The report also emphasizes that if the world economy rapidly returns to its pre-crisis levels, demand for energy resources will recover and there will be a greater need for maritime transport routes, which could enable non-Arctic countries to join the system of multilateral cooperation in the Arctic.

“The Think Arctic – Think Global project is an impressive international element in Russia’s chairmanship of the Arctic Council. Russia and its closest partners are making every effort to ensure that the Arctic does not become a hostage to the political situation,” Roscongress Foundation Deputy Director for Expert and Analytical Work Grigory Velikikh said.

“Today, we managed to systematically discuss a wide range of issues that are difficult to talk about related to constraints in cooperation in the Arctic region. The participants were able to suggest focus areas for the development of a dialogue and clearly outlined their concerns,” said Anastasia Likhacheva, Dean of the Faculty of World Economy and International Affairs at the National Research University Higher School of Economics.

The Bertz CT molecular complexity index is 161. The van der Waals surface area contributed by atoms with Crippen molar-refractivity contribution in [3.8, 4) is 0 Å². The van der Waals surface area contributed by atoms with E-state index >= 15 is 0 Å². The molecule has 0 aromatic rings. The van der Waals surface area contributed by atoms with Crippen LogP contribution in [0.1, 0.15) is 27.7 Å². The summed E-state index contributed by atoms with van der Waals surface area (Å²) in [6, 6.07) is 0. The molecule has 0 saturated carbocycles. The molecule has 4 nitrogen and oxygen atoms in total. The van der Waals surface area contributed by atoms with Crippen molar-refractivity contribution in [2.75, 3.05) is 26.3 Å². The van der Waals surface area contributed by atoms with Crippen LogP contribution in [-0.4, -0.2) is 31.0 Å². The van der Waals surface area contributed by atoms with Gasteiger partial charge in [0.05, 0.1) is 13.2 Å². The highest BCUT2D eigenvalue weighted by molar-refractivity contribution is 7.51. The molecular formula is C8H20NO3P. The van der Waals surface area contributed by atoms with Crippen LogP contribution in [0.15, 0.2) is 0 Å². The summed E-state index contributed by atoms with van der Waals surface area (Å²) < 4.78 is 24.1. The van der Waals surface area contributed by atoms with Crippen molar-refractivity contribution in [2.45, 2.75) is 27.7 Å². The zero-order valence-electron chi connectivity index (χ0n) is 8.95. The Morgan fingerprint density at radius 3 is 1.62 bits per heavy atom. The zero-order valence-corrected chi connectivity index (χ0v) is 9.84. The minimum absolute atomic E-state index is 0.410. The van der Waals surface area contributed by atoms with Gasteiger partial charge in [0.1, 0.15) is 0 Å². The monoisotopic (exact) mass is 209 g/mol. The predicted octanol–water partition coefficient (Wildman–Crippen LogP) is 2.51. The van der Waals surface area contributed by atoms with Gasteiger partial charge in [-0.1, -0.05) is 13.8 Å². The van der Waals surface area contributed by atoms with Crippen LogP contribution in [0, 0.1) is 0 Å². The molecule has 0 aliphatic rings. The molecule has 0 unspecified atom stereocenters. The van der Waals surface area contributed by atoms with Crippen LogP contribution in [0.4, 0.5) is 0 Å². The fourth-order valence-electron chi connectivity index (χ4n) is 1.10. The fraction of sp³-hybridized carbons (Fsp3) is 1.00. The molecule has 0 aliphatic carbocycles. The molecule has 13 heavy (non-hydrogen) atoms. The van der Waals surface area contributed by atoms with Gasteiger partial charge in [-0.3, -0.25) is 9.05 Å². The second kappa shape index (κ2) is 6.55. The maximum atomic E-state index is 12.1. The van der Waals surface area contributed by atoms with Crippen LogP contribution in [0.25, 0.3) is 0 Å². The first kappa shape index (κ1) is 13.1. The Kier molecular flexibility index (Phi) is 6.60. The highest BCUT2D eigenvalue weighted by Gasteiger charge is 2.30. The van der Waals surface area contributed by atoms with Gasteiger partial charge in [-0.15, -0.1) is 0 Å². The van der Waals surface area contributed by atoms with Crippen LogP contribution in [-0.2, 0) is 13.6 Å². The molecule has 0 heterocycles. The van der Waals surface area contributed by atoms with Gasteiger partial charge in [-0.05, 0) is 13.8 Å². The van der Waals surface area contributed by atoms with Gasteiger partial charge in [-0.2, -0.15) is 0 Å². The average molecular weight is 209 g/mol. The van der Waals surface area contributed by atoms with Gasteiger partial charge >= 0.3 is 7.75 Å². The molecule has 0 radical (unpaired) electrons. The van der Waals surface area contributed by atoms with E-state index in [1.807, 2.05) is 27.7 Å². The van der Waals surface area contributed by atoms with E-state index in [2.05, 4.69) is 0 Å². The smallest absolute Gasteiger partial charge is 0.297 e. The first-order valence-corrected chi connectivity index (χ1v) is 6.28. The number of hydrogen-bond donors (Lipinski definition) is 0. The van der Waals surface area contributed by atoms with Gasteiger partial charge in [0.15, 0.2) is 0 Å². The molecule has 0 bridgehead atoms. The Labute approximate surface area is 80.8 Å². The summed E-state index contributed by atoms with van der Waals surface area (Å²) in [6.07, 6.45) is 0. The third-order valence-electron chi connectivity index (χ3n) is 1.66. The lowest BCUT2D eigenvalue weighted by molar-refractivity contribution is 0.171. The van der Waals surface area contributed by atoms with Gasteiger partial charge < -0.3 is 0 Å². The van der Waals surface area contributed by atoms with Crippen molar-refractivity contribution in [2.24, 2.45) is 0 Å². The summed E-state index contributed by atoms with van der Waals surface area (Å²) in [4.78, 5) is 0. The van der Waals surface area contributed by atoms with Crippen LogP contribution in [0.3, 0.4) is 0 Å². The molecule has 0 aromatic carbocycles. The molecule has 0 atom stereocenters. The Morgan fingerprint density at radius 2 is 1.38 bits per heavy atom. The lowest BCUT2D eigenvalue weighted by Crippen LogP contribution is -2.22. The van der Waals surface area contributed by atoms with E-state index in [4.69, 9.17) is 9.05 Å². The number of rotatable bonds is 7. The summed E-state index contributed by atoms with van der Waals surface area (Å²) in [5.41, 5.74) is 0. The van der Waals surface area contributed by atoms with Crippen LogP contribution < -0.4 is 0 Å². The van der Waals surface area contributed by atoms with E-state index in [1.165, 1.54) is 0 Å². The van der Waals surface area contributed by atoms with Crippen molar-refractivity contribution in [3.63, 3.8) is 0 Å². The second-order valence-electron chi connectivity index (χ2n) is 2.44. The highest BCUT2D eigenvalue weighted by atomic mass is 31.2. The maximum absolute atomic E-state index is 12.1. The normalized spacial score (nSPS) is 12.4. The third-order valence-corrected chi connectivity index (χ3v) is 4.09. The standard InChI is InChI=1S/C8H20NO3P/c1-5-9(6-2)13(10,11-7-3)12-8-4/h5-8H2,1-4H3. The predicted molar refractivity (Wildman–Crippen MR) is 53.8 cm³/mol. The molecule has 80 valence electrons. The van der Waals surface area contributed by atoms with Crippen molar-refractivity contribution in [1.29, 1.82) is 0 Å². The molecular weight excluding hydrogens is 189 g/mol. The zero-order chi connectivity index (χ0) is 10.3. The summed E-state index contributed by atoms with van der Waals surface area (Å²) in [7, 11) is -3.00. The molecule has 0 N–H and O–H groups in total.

The Think Arctic – Think Global project is being implemented jointly by the Roscongress Foundation and the HSE Centre for Comprehensive European and International Studies. Its goal is to promote the Russian agenda in matters concerning sustainable development, strengthen a constructive international dialogue, and offer new points of contact for Russia’s collaboration in high latitudes with all interested countries and organizations. More detailed information about the Think Arctic – Think Global project, as well as a video recording of the session, is available in the Roscongress Foundation’s Information and Analytical System and on the website of Russia’s chairmanship of the Arctic Council in 2021–2023.

The comprehensive programme of Russia’s chairmanship of the Arctic Council aims to promote cooperation to improve the well-being and quality of life of the Arctic population, including the Indigenous peoples of the North, adapt the Arctic to the effects of climate change, conserve the biodiversity and unique ecosystems of the Arctic, ensure socioeconomic development, find solutions in matters concerning global energy and transport security, promote scientific cooperation in high latitudes, and strengthen international cooperation.